Hello Project RED supporters! Apologies that we have not issued a project update in a while, but we have been very busy with ventilator development! And a lot has happened in the past three months. After three months of close work with our friends at Paaila Technology, we have finished the complete mechanical CAD design of the RED-1 ventilator. Below are some pictures showing the external and internal appearance of the ventilator. We were able to achieve an appearance and style very similar to the concept drawing we started with. We have also partnered with a manufacturing company in China (HLH Prototypes) who will be making the first ventilator prototypes for us based on this design. We've already released parts to them to start producing the first few ventilators.
(For a more detailed walk through the internals of the ventilator, jump ahead to the next section)
In August, we built three new bench-top ventilator systems for use in software development. A picture of the three systems, and a video of one of them up and running, are below.
Also, software development is going extremely well. We worked closely with ICS to come up with a flexible, extensible communication protocol between the ventilator microprocessor and the GUI processor. This protocol allows us to easily re-configure the GUI design to accommodate new modes of ventilation in the future. Initially, we plan to implement Pressure Control Ventilation (PCV) and Pressure Regulated Volume Control (PRVC) modes, but soon after we plan to deploy additional modes such as PSV and SIMV. A video of our GUI, running and plotting real data gathered from one of our prototypes, is below:
By November we expect to have several fully functional ventilators running in the actual ventilator enclosure!
We developed the mechanical internals of the ventilator in a modular fashion. There are custom blocks to handle specific functions, such as air filtering, O2 metering, gas mixing, safety valves, etc. We also focused heavily on ease-of-manufacturing. The major components of the design are shown below:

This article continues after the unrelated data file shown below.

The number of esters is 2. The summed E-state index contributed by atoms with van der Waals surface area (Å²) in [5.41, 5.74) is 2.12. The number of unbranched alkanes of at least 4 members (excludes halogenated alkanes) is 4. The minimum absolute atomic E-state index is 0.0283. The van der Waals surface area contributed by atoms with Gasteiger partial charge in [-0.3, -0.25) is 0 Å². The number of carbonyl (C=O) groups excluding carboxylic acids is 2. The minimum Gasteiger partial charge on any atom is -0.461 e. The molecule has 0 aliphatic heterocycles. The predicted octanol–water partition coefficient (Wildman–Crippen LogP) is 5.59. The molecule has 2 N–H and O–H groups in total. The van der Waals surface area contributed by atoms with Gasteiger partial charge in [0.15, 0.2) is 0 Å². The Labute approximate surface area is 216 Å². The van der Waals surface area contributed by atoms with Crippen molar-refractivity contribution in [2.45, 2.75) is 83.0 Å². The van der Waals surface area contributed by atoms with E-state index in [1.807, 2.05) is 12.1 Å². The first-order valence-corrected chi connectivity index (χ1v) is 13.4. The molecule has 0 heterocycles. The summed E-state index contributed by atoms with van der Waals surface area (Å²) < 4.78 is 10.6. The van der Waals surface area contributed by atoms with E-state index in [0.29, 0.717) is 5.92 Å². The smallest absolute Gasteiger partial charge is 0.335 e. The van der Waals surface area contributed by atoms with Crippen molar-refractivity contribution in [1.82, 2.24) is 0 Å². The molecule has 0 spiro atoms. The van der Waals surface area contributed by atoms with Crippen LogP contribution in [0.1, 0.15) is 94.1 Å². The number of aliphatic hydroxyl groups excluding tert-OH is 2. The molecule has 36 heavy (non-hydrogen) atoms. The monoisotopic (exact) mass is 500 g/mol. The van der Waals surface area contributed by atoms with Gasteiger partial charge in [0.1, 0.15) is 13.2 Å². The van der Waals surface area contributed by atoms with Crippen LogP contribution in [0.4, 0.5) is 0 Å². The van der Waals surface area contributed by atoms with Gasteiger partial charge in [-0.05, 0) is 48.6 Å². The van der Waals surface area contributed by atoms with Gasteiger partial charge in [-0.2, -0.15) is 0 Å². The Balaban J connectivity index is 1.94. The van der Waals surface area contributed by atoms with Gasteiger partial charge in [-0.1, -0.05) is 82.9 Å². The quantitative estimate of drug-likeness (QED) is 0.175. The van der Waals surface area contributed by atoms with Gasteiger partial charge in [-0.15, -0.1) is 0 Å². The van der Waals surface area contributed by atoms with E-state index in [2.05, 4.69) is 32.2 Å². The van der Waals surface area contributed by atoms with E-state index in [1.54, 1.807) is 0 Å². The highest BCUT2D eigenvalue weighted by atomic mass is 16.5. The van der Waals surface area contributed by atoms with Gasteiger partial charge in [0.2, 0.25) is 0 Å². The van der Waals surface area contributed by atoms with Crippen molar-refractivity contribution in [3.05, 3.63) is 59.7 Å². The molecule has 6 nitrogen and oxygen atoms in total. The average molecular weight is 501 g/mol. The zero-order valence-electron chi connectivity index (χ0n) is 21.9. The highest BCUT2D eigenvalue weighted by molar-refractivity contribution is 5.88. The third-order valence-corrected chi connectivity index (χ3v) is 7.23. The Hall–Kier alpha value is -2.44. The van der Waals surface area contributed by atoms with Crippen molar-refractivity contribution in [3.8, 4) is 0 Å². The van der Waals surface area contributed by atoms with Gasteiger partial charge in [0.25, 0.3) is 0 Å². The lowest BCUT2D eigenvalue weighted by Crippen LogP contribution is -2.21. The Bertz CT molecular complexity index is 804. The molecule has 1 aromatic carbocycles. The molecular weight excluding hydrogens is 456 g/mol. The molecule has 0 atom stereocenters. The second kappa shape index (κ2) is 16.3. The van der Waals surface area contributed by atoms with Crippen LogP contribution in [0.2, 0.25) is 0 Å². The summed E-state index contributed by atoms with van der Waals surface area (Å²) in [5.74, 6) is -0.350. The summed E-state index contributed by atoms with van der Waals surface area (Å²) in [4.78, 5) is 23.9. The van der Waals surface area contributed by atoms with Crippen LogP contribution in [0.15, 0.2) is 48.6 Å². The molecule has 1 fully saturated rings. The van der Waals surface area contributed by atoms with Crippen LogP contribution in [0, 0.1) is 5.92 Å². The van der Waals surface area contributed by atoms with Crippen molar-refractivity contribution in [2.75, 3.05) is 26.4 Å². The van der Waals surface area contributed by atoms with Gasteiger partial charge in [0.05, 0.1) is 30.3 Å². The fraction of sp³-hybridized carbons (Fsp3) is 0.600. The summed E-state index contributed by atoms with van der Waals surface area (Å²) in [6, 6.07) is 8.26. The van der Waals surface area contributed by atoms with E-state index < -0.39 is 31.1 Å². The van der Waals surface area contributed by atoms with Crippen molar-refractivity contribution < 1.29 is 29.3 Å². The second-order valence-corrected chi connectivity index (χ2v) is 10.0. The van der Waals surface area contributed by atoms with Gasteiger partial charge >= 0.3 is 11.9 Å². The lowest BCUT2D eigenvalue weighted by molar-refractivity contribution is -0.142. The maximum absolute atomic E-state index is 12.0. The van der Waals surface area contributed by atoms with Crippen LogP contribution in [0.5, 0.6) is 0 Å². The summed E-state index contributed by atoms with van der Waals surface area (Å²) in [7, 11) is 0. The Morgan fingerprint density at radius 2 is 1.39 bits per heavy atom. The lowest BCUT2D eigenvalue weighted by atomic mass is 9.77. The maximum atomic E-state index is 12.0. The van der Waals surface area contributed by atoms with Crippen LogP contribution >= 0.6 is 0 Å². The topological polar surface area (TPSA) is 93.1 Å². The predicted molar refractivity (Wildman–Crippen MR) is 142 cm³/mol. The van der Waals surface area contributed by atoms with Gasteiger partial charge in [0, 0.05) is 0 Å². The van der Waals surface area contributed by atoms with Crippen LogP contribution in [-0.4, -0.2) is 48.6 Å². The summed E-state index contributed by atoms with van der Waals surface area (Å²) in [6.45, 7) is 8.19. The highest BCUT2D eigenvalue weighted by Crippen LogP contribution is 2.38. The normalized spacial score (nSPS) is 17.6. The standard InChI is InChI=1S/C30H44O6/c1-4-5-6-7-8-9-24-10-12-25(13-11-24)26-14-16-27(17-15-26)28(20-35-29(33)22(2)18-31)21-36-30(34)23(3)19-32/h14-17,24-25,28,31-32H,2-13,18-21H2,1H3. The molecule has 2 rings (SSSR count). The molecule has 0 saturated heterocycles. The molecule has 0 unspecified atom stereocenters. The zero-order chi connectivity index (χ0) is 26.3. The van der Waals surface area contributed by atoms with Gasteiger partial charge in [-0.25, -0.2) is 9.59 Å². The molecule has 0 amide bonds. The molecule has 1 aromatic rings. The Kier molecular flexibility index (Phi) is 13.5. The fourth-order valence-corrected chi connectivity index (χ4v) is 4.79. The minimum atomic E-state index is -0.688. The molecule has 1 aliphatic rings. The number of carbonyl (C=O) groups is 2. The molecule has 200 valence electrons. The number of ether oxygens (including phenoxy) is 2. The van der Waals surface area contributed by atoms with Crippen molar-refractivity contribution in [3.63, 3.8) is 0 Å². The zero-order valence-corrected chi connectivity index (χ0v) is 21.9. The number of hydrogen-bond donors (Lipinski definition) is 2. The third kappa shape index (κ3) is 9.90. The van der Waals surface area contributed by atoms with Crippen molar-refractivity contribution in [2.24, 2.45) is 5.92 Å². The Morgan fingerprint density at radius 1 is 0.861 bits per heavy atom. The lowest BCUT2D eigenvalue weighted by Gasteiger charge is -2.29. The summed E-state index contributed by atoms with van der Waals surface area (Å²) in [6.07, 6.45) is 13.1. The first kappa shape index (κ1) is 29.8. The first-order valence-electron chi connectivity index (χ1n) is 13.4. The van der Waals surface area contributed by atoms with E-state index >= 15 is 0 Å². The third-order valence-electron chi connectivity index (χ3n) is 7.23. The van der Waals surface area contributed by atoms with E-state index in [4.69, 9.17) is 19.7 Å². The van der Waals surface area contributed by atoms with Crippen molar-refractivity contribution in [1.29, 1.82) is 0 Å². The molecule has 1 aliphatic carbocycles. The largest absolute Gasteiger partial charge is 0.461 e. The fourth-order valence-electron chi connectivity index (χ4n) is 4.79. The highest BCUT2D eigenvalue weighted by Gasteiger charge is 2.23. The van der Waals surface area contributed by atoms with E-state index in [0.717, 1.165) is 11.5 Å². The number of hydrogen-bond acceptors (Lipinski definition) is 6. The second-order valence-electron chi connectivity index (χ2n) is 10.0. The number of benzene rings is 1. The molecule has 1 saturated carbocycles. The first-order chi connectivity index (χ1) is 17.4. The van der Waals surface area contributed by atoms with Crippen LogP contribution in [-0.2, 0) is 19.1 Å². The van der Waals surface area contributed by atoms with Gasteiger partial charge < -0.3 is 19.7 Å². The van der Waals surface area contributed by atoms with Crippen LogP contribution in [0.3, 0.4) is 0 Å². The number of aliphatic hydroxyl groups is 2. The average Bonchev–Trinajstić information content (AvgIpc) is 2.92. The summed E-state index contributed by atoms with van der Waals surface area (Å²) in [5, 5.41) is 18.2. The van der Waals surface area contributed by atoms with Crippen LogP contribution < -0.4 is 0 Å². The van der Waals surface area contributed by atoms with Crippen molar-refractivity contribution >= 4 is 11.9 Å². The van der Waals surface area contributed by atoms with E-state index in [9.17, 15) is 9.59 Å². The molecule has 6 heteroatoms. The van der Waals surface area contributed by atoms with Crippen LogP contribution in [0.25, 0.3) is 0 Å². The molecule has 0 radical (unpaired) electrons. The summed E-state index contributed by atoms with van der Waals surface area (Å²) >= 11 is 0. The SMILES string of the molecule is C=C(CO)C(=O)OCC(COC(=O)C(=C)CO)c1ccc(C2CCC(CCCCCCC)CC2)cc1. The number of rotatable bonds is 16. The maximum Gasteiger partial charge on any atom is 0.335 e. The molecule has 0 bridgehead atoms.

The Blower Module, O2 Manifold, Gas Mixing Manifold, Insp Manifold, and Exp Manifold are all custom sub-assemblies designed by Project RED engineers. Some closer views of these design blocks are provided below.
We placed a lot of thought into making the ventilator easy to build. A key feature in this regard is that all of the Inspiratory components are located on a removable metal “tray”:
The tray has pressed-in (PEM) nuts and standoffs, so a technician can simply screw down the sub-modules to the tray, attach tubes and clamps, and then drop the tray into the enclosure shell. The enclosure shell also has pressed-in standoffs for accepting the tray. The enclosure shell is made of 2mm thick aluminum sheet metal, bent and seam-welded together, so it should be extremely rugged. The enclosure is shown below:
Another important feature of the design is the “Expiratory Cartridge.” The Expiratory cartridge handles all exhaled gas from a patient, and lives on a sliding rail so it can be removed from the ventilator. This is because exhaled gas from the patient may be contaminated; therefore, it is good practice to keep the expiratory circuits isolated from the inspiratory circuits, to prevent contamination of the ventilator. (Normally an external bacterial/viral filter should also be used on the expiratory limb of the patient circuit). All expired gases are contained within tubing inside the Expiratory cartridge, and then filtered again before leaving the cartridge. In case there are small leaks within the tubing in the cartridge, there is a sheet metal cover for the cartridge which greatly reduces the risk of contaminants entering the upper part of the ventilator. For decontamination purposes, the cartridge can be detached from the ventilator and sent for cleaning. Since the Expiratory cartridge has electronics on it, we had to develop a solution for mating/de-mating an electronic connector when the cartridge was inserted or removed. Maintaining alignment of the connector halves was a tricky problem, but we believe we have a solution that will work, and we will be testing it when the first prototype units come back next month. The Expiratory cartridge is shown (both with and without cover) below.
Finally, there is a simple subassembly for the front-cover, which consists of sheet metal, two speakers, an LED light bar, the LCD touchscreen, and some simple brackets:
All in all we are very pleased with how the design has turned out, and we can’t wait to test the first few units in November. The best news, perhaps, is that after pricing out most of the custom mechanical parts, we are quite confident that this ventilator can be built for well under $4000 USD, even at relatively small quantities (100 units or less) !